Ad-hoc data change scripts

Sometimes an application causes data to get into an odd state, but the bug can be hard to reproduce and the priority to fix the bug might be low. However, the data still needs to be fixed. It might only be one record in one environment in one database, and it doesn’t make sense to send a script to fix the data through the standard automated database deployment pipeline.

The majority of the time, the fix is a manual process and varies from company to company. It could be as simple as emailing the script to a DBA to as complicated as submitting a lengthly request form.

Just like database deployments, it is possible to automate this. Automation has multiple advantages over a manual process.

  1. A consistent set of business rules can be applied. For example, no schema changes, and only insert or update statements are allowed.
  2. The script can run through an auto-approval script. The auto-approval ensures the rules are followed. It can also run the script in a transaction and roll it back. If the script changes more than a set number of rows, for instance 10, then a DBA must look at it.
  3. An automated process is faster, and it frees up the people running those scripts to do more meaningful work.
  4. The process can also send out notifications with an audit trail that is easier to search through than email.

Leveraging runbooks for ad-hoc data change scripts

Runbooks were added to Octopus Deploy in version: 2019.11.

Runbooks provide an excellent way to run ad-hoc data change scripts. Runbooks don’t require a release to be created, but they still have the same functionality as a typical Octopus Deployment, such as prompted variables and auditing. Typically we find this process is a good starting point:

  1. The runbook run is created, and the script to run and the database information is provided via prompted variables.
  2. The script to run is analyzed for any schema change commands, and it is run and immediately rolled back in a transaction.
    1. If no schema change commands are found, the script ran successfully, and it updated less than X number of rows then a DBA Approval Required output variable is set to False.
    2. If any of those conditions fail, then the DBA Approval Required output variable is set to True.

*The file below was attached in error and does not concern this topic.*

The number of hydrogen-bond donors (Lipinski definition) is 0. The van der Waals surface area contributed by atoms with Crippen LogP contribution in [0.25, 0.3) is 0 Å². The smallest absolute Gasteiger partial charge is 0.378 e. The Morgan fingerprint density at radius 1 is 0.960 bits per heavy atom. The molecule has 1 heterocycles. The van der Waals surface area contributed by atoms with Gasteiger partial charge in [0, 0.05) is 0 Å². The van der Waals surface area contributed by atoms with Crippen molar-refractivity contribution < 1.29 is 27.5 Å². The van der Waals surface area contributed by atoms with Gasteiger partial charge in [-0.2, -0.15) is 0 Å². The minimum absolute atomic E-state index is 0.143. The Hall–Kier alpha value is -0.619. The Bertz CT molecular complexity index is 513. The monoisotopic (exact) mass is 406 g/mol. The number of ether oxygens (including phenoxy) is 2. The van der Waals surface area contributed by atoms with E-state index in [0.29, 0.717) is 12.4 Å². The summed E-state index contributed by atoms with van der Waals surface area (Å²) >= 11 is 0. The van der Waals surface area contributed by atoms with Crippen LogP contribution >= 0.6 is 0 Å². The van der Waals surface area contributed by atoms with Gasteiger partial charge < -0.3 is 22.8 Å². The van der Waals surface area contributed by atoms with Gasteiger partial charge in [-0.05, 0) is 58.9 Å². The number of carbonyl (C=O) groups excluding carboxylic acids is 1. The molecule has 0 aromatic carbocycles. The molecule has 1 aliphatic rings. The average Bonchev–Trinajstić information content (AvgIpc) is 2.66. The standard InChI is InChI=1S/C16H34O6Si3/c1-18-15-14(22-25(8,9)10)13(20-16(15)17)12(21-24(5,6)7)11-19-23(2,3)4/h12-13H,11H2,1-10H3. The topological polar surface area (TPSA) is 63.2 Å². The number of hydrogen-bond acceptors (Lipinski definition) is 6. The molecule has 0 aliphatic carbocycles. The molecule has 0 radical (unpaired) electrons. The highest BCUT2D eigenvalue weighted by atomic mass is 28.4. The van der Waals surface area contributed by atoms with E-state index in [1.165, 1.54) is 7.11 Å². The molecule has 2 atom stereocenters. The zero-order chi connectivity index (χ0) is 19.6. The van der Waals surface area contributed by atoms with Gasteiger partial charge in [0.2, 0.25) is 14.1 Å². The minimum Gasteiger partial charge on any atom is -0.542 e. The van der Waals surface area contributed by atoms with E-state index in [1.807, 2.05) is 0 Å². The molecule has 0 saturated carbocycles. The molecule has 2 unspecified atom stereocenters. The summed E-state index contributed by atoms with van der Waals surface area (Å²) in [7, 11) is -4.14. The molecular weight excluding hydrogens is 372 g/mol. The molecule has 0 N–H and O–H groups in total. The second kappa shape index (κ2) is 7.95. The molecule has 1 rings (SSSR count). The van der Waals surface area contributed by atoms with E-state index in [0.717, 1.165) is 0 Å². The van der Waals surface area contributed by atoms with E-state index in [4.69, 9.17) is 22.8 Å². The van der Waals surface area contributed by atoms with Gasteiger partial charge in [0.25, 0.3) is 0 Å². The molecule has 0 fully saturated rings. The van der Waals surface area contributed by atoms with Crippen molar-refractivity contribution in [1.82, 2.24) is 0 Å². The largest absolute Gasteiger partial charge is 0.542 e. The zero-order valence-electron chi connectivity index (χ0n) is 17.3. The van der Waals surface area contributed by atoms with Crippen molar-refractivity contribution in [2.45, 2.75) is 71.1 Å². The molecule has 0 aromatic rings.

3. Notify the approvers when that DBA Approval Required output variable is True using run conditions.
  4. Pause for a manual intervention when that DBA Approval Required output variable is True using run conditions.
  5. Run the script on the desired database.
  6. Notify the DBAs and the person who submitted the script that the script has finished running.

A sample ad-hoc script process

For the example process, only the database name and script are prompted variables. The prompted variables allow a person to enter values prior to running the runbook. In this example, a create table command is also included in the data changes:

The prompted variables for the ad-hoc script process

The auto-approval script leverages the write highlight command so important messages are shown on the task summary screen. The create table command was detected, requiring a DBA to approve the script. The DBA has a choice to accept the script or reject it. There are some cases when a create table is necessary, for example, creating a temporary table:

Ad hoc script requires approval

In another example, the same script, without the create table command is submitted. This time it passes the auto-approval and is immediately executed:

Task progress for the ad-hoc script

You can view this example on our samples instance.

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Page updated on Sunday, January 1, 2023